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How to "Birth" a Community Garden Through Politics.

  • Subject: [cg] How to "Birth" a Community Garden Through Politics.
  • From: Adam36055@aol.com
  • Date: Tue, 4 Apr 2006 23:31:43 EDT

This is a prime example of what I mean when I say, "community gardening  is
50% gardening and 100% politics."  In NYC,  a city that is fighting  over
gardens that are on developable land in the South Bronx, a new community
will be created  three blocks west of  Manhattan's  midtown business district.
This letter came out of a NYC Community Board Land Use  Committee that has
one former (the board's vice chair)  and one currently  active community
gardener (me) as active, voting members.  The horse trading that made this
happen  took place over years.
The attached letter will be voted upon at tomorrow's Manhattan Community
Board 4 meeting, and will be,  in all likelihood passed. It is primarily a
letter of support for a mixed used and affordable housing development in the
Clinton Urban Renewal Area in Hell's Kitchen. It is, admittedly, a dense  and
boring  zoning letter to a municipality's Dept of Housing Preservation  and
Development.  But among the projected work that is to be done, this  letter
create, because of zoning and air rights considerations, a 5,000  square foot
community garden.
This is an example of what can possibly be done when community gardeners
productively invest their valuable free time in zoning and land use matters.
Adam Honigman
Hell's Kitchen, NYC
April ___, 2006
Hon. Shaun Donovan
NYC Department of Housing Preservation and Development
100 Gold  Street
New York,  NY  10038
Re:  530-548 West 53rd  Street and 533-541 West 52nd Street  (portion of
Clinton Urban Renewal Area Site  7)
Dear Commissioner Donovan:
Manhattan Community Board No. 4 writes to  express its preliminary,
conceptual support for the mixed use and affordable  housing development
proposal by
Clinton Housing Development Company and Clinton  Housing Association for the
undeveloped portion of Site 7 in the Clinton Urban  Renewal Area (CURA), at
530-548  West 53rd Street and 533-541 West 52nd  Street.
The developers presented their written proposal to the community at the
April 3, 2006 meeting of the Boardbs Clinton/Hellbs Kitchen Land Use
CHDC and CHA propose to build two separate buildings of 100 residential
units each, for a total project of 200 units of affordable housing.  The
will share a residential  entrance on West 52nd  Street.  The residential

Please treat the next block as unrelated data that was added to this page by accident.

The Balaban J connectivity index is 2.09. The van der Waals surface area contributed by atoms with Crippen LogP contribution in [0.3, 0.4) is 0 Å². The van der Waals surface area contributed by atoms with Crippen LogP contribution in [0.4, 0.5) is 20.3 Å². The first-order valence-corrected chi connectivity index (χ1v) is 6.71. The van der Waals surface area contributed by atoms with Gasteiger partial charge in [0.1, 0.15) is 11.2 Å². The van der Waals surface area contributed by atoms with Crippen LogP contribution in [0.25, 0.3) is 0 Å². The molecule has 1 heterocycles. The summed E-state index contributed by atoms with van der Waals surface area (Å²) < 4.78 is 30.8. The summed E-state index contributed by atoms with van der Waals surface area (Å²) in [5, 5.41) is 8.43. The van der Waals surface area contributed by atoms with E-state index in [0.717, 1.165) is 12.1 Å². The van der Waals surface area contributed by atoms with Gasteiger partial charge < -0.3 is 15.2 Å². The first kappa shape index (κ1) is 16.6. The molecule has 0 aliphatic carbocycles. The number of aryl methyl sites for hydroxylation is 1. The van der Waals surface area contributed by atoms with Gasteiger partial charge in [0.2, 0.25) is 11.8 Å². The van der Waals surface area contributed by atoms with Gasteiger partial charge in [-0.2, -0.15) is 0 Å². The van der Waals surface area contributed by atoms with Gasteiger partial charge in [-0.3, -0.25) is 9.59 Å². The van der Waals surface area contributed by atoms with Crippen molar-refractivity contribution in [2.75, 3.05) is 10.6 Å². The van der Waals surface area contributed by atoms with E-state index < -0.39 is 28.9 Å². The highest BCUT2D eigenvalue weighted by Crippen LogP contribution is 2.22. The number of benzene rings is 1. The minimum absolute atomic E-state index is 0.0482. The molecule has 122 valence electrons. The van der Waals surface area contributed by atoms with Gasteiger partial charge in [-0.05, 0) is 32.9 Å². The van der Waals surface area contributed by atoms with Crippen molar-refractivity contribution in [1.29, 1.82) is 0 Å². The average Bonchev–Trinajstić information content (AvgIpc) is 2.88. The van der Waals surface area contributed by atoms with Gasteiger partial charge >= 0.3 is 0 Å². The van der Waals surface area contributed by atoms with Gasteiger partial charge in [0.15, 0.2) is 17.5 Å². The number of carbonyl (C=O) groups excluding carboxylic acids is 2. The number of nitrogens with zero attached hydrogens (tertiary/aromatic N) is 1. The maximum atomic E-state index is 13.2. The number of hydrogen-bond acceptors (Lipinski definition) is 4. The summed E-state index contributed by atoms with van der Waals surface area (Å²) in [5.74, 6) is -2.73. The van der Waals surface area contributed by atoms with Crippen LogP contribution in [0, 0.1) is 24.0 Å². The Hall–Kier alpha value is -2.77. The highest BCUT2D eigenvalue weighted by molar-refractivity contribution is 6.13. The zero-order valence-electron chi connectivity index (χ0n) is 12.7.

units in the 53rd Street building will be  built on top of an
industrial/commercial base that will incorporate LeNoble  Lumber, Cybert Tire,
Nakanami Carpentry
and studios for artists currently at  500 West 52nd  Street.  The 52nd
Street frontage will include a retail store for  current site tenant McKinney
Welding.  This will allow the relocation and consolidation of CURA commercial
industrial tenants to make way for other affordable housing projects in the
The lot currently occupied by 548 West 53rd Street will be  combined with the
planned community garden at 550 West 53rd Street to create a  5000 square
foot community garden.
The developers propose to use the Citybs New Housing  Opportunities Program
(New HOP) or another similar program to develop a mix of  studios, one, two
three-bedroom units for individuals and families earning  between 80% and
165% of Area Median Income (AMI).  Those limits would serve individuals who
between $35,200 and $59,400 per year and families of four that earn between
$50,240 and $103,620 per year, a population that is underserved by current
development practices in our district.  This would provide much-needed
affordable housing in an  area where development pressures are making it
increasingly difficult for  middle-income families to remain in the community.
Community Board 4  has a long-time commitment to creating permanent affordable
housing for low- and  middle-income families who live in our community, and
the public service  workers who serve our community as policemen,
firefighters, teachers,  librarians, nurses and the like.
The site is designated for residential use in the Third Amended Urban
Renewal Plan for the CURA, and the proposal to create additional affordable
is consistent with the Plan and the communitybs vision for the  CURA.
The proposal outlines the arrangements to be made for the sitebs existing
CHDC is a non-profit housing organization that has been active in the  area
with recent projects such as the Flats/Old School and 501-505 West 51st
Street.  CHA is the oldest affordable housing developer in the Clinton
Neighborhood.  Both developers have  developed good working relationships with
the Board,
and have demonstrated a  commitment to working with the community in
developing their plans.  We would be pleased to work with them on  this
If the project moves forward, UDAAP and ULURP applications will be  required,
with ample opportunity for public consideration of the proposal in  greater
At this point, we are pleased to support the proposal in concept, and to
encourage HPD to begin discussions with CHDC and CHA about this  project.
Cc:       Electeds
All tenants

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